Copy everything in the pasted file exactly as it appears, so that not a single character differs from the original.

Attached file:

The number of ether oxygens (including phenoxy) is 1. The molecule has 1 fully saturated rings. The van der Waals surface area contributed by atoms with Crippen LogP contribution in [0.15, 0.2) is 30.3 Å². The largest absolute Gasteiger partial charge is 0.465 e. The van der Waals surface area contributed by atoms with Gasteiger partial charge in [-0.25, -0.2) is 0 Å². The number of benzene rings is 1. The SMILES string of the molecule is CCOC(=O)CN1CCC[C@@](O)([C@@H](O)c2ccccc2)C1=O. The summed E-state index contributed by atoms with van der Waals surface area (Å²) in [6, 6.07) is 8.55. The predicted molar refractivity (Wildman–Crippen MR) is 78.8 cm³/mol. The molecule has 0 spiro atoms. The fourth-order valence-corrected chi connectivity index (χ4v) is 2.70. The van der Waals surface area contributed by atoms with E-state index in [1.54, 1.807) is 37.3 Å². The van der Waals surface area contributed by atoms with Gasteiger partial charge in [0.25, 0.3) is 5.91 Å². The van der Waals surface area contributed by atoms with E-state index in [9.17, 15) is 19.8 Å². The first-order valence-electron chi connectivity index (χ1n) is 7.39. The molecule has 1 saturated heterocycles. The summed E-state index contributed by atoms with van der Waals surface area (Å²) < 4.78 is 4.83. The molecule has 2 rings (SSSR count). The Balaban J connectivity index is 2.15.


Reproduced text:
The number of ether oxygens (including phenoxy) is 1. The molecule has 1 fully saturated rings. The van der Waals surface area contributed by atoms with Crippen LogP contribution in [0.15, 0.2) is 30.3 Å². The largest absolute Gasteiger partial charge is 0.465 e. The van der Waals surface area contributed by atoms with Gasteiger partial charge in [-0.25, -0.2) is 0 Å². The number of benzene rings is 1. The SMILES string of the molecule is CCOC(=O)CN1CCC[C@@](O)([C@@H](O)c2ccccc2)C1=O. The summed E-state index contributed by atoms with van der Waals surface area (Å²) in [6, 6.07) is 8.55. The predicted molar refractivity (Wildman–Crippen MR) is 78.8 cm³/mol. The molecule has 0 spiro atoms. The fourth-order valence-corrected chi connectivity index (χ4v) is 2.70. The van der Waals surface area contributed by atoms with E-state index in [1.54, 1.807) is 37.3 Å². The van der Waals surface area contributed by atoms with Gasteiger partial charge in [0.25, 0.3) is 5.91 Å². The van der Waals surface area contributed by atoms with E-state index in [9.17, 15) is 19.8 Å². The first-order valence-electron chi connectivity index (χ1n) is 7.39. The molecule has 1 saturated heterocycles. The summed E-state index contributed by atoms with van der Waals surface area (Å²) < 4.78 is 4.83. The molecule has 2 rings (SSSR count). The Balaban J connectivity index is 2.15.